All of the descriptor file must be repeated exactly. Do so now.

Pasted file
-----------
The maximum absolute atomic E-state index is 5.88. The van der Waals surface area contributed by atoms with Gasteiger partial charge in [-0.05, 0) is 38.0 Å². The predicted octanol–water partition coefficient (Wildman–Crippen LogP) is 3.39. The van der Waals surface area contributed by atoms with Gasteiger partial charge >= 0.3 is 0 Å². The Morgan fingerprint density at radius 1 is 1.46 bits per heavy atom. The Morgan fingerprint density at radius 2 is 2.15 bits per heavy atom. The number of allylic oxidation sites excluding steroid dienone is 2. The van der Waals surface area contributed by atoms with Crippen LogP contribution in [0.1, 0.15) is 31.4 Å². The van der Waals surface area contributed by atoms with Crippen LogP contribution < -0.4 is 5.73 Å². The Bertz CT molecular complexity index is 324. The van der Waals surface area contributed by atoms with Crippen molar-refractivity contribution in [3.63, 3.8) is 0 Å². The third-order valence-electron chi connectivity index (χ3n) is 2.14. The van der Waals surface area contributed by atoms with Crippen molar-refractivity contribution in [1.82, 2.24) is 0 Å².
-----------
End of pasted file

The maximum absolute atomic E-state index is 5.88. The van der Waals surface area contributed by atoms with Gasteiger partial charge in [-0.05, 0) is 38.0 Å². The predicted octanol–water partition coefficient (Wildman–Crippen LogP) is 3.39. The van der Waals surface area contributed by atoms with Gasteiger partial charge >= 0.3 is 0 Å². The Morgan fingerprint density at radius 1 is 1.46 bits per heavy atom. The Morgan fingerprint density at radius 2 is 2.15 bits per heavy atom. The number of allylic oxidation sites excluding steroid dienone is 2. The van der Waals surface area contributed by atoms with Crippen LogP contribution in [0.1, 0.15) is 31.4 Å². The van der Waals surface area contributed by atoms with Crippen LogP contribution < -0.4 is 5.73 Å². The Bertz CT molecular complexity index is 324. The van der Waals surface area contributed by atoms with Crippen molar-refractivity contribution in [3.63, 3.8) is 0 Å². The third-order valence-electron chi connectivity index (χ3n) is 2.14. The van der Waals surface area contributed by atoms with Crippen molar-refractivity contribution in [1.82, 2.24) is 0 Å².